The above code illustrates how a hijacker can force the page to redirect to a new location using the onerror event and how the hijacker can be sure this will happen by giving a invalid image URL in the element’s src attribute. Now imagine posting this on someone’s blog as a comment (or somehow otherwise injecting it into their webpage’s markup). It could do some serious damage and may be hard to locate if the webpage owner isn’t aware of what to look for and where. This can be prevented if you are implementing precautinoary security measures such as form validation and input cleansing (ie. the stripping of markup and tags upon submission).

The Ugly

Learning about the potential exploits and malicious uses of code that was originally created with good intent is very important to me, and sometimes the results I find mean ditching the solution and pursuing an alternative technique. While there are exploitative uses of the onerror event, they weren’t going to prevent me from using it in this context. However, I did uncover some more information that made this event a bit trickier to use than I’d initially thought.

I ran a test through the W3C Markup Validation Service and found out that the onerror event was not a valid attribute for an HTML element (nor an XHTML element). So while the code worked, it was not up to par with today’s standards and web practices.

Unfortunately the inelegance of using the onerror attribute doesn’t stop with it’s inability to validate. I’m very strict about keeping structure, style, and functionality as separate as possible. This means no inline CSS, and only using inline Javascript when it’s absolutely necessary. My original solution not only breaks the W3C’s validator and web-standards, but it also breaks my own personal rules about front-end code organization.

The interesting thing here is that on the W3Schools’ page onerror is listed as a valid HTML DOM event, but not an attribute. Which means I should be able to use it as long as it’s not added to an element inline. I did a bit more research and – inspired by this article – opted to use Javascript to add the onerror event to the required elements once the DOM had been fully read. Here’s the code:

And here is the same code beautified (broken apart) so you can clearly see the logic involved:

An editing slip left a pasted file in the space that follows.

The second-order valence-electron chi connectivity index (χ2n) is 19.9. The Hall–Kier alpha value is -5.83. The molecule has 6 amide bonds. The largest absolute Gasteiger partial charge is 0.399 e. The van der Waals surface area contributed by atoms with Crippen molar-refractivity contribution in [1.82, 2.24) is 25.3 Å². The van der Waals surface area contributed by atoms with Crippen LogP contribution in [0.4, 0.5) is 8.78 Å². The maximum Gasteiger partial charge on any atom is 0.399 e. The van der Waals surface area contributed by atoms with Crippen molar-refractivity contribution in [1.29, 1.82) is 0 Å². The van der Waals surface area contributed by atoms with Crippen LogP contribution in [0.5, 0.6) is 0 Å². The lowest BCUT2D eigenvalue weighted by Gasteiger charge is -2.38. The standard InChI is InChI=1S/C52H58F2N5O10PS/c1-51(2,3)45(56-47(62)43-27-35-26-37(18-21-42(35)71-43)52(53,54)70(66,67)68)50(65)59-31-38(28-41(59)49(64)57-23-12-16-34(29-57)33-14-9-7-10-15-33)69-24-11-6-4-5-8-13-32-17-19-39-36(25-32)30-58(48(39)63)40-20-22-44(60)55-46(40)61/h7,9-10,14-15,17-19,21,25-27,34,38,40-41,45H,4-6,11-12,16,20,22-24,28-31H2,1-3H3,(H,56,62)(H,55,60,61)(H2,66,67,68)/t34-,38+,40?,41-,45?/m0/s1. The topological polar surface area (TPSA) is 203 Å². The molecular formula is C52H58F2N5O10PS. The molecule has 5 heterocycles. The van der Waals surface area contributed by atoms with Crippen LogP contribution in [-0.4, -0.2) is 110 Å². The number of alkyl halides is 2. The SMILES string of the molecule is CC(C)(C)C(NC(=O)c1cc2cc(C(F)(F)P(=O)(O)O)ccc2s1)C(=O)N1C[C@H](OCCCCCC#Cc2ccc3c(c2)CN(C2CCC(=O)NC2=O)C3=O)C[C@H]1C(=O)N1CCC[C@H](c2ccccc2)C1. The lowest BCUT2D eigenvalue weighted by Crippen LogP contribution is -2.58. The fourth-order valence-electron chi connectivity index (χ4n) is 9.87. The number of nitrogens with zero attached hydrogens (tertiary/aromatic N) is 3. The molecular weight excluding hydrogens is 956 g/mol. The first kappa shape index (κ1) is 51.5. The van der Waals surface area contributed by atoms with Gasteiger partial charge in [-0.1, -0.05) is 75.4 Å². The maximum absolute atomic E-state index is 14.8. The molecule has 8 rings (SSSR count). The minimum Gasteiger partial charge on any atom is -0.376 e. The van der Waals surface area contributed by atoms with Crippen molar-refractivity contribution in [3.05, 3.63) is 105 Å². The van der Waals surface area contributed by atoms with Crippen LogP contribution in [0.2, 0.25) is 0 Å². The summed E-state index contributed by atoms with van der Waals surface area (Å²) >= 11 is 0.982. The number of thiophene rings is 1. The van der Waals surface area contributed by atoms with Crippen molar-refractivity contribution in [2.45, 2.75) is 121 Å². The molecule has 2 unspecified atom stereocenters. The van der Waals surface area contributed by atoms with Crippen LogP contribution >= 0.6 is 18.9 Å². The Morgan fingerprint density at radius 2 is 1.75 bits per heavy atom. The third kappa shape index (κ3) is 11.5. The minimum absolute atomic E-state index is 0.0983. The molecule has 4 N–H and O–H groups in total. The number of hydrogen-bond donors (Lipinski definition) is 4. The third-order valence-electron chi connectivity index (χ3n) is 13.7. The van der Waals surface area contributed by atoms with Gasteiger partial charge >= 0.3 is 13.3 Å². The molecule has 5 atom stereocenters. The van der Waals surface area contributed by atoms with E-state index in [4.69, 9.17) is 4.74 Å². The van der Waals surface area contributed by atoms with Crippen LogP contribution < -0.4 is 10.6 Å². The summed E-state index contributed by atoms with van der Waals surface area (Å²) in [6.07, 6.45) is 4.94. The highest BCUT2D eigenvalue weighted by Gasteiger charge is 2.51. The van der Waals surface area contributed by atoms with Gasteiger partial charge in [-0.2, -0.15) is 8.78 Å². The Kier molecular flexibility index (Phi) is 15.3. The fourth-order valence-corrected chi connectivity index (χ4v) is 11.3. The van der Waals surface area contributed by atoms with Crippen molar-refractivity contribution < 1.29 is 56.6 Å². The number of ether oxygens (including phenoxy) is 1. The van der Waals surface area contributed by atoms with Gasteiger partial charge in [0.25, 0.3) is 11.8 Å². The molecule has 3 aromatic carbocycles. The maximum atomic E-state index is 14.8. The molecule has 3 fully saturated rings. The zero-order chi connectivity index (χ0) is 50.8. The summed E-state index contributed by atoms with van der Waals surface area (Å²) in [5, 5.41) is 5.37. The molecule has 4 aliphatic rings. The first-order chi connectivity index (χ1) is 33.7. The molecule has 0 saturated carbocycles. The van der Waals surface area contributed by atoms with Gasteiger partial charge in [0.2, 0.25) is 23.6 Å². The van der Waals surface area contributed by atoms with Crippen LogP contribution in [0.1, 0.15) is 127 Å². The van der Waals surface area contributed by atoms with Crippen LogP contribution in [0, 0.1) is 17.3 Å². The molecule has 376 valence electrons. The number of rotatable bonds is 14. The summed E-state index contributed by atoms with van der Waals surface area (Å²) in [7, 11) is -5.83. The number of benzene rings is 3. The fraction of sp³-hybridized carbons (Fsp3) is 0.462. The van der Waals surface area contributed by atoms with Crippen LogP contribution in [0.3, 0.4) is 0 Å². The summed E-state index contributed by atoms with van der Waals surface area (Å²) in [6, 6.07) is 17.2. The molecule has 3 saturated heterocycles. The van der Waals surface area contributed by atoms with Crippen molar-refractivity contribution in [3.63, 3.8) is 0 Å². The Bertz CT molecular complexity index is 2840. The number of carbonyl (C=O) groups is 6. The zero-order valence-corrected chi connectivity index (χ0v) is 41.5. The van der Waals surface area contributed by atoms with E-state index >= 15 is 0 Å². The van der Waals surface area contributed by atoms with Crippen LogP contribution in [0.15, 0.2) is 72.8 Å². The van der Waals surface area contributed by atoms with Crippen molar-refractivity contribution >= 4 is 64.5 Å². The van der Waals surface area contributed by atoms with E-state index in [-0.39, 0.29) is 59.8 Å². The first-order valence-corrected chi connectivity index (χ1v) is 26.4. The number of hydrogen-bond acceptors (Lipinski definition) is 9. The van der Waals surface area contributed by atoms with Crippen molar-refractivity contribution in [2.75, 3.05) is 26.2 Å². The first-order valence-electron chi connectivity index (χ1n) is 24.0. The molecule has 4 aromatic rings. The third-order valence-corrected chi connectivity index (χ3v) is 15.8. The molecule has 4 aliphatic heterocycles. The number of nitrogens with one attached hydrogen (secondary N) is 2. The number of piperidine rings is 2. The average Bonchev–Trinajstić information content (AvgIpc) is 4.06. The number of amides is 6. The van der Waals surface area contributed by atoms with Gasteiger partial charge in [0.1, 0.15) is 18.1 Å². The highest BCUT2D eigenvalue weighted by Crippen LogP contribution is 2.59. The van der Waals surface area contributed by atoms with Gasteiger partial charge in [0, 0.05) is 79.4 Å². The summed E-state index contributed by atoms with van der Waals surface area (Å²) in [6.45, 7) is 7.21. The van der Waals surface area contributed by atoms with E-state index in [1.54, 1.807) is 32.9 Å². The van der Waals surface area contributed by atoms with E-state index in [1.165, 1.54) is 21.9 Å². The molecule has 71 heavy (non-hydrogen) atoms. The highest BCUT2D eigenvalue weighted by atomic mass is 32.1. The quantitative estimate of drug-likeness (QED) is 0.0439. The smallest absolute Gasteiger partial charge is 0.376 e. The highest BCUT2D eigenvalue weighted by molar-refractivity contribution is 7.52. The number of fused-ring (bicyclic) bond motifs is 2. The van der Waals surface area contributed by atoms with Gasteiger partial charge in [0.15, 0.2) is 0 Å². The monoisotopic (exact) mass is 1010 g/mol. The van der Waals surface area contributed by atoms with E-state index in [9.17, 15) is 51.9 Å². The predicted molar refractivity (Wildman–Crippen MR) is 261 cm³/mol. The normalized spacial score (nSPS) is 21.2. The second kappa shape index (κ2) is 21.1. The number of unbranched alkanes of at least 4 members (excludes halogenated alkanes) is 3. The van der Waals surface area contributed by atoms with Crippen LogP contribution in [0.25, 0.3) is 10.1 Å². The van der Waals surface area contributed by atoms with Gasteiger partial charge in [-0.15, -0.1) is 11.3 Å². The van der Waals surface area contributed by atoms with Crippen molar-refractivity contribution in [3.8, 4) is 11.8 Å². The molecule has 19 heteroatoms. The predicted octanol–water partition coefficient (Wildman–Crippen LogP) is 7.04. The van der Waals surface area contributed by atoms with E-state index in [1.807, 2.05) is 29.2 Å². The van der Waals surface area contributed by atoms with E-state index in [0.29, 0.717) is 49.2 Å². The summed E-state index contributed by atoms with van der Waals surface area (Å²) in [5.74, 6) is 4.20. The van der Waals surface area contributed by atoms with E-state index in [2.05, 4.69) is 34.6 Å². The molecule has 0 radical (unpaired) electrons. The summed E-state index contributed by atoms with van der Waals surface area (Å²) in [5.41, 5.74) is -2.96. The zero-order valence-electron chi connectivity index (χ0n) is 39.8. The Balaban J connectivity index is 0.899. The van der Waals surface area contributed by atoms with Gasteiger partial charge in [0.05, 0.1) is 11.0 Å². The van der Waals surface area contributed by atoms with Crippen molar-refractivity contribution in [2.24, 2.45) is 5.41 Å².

As you can see, the code waits for the DOM to be ready before binding a function to the onerror event of any element with the ‘avatar’ class. This bound function changes the said element’s src attribute if the onerror event is triggered. Keep in mind that the above example relies on the .ready() and .error() methods from the jQuery framework.

For a Few Solutions More

For any problem there are always alternative solutions to be found, one of which is using pure CSS to apply a background image to the avatar element itself. There are three reasons I prefer not to use this method:

  1. Some browsers will automatically show a small icon to symbolize that the image has not been loaded, which will appear above our background image and probably look pretty slimy.
  2. Some browsers will automatically display the alt attribute text (which is a required attribute for valid XHTML markup these days) which will similarly appear above our background image and look even more disgruntled.
  3. CSS style rules for the avatar element in my project specify only a width value, allowing the height of the image to be variable, based on the actual size of the image. I do this so as not to distort the aspect ratio of the original image, yet allow the user to choose an image that is larger (or smaller) than the allowed avatar space. When a valid src value is not provided and no height is declared there is very good chance most browsers will not show the entire background image.

Given these three reasons, I found it most helpful to go the onerror route and believe I chosen a particularly applicable solution that satisifes my needs as well as my principles.

Working Example

W3Schools Tryit Editor v1.4


onerror (HTML attribute)
Check if an image is loaded (no errors) in Javascript